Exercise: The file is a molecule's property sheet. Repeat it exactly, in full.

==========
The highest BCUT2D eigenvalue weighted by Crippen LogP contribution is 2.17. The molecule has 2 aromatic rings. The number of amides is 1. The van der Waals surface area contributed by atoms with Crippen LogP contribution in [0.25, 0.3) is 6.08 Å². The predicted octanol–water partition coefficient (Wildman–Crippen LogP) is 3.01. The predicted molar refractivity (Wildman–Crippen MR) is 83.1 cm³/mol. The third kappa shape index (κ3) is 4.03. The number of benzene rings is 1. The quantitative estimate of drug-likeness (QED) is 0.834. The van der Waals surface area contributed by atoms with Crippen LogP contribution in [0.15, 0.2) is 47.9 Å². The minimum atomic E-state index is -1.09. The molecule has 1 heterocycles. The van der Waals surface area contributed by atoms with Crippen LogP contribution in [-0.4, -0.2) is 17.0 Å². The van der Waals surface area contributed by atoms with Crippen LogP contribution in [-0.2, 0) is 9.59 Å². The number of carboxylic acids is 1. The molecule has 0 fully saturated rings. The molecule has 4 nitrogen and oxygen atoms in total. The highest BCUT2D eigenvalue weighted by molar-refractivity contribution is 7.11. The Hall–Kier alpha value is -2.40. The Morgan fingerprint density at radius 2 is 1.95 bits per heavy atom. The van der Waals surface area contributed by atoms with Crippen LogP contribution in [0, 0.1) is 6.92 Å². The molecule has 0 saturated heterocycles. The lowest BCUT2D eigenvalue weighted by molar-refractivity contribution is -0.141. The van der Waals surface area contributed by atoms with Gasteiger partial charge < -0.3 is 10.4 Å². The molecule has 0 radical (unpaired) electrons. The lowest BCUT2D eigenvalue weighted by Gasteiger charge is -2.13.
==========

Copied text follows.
The highest BCUT2D eigenvalue weighted by Crippen LogP contribution is 2.17. The molecule has 2 aromatic rings. The number of amides is 1. The van der Waals surface area contributed by atoms with Crippen LogP contribution in [0.25, 0.3) is 6.08 Å². The predicted octanol–water partition coefficient (Wildman–Crippen LogP) is 3.01. The predicted molar refractivity (Wildman–Crippen MR) is 83.1 cm³/mol. The third kappa shape index (κ3) is 4.03. The number of benzene rings is 1. The quantitative estimate of drug-likeness (QED) is 0.834. The van der Waals surface area contributed by atoms with Crippen LogP contribution in [0.15, 0.2) is 47.9 Å². The minimum atomic E-state index is -1.09. The molecule has 1 heterocycles. The van der Waals surface area contributed by atoms with Crippen LogP contribution in [-0.4, -0.2) is 17.0 Å². The van der Waals surface area contributed by atoms with Crippen LogP contribution in [-0.2, 0) is 9.59 Å². The number of carboxylic acids is 1. The molecule has 0 fully saturated rings. The molecule has 4 nitrogen and oxygen atoms in total. The highest BCUT2D eigenvalue weighted by molar-refractivity contribution is 7.11. The Hall–Kier alpha value is -2.40. The Morgan fingerprint density at radius 2 is 1.95 bits per heavy atom. The van der Waals surface area contributed by atoms with Crippen LogP contribution in [0, 0.1) is 6.92 Å². The molecule has 0 saturated heterocycles. The lowest BCUT2D eigenvalue weighted by molar-refractivity contribution is -0.141. The van der Waals surface area contributed by atoms with Gasteiger partial charge < -0.3 is 10.4 Å². The molecule has 0 radical (unpaired) electrons. The lowest BCUT2D eigenvalue weighted by Gasteiger charge is -2.13.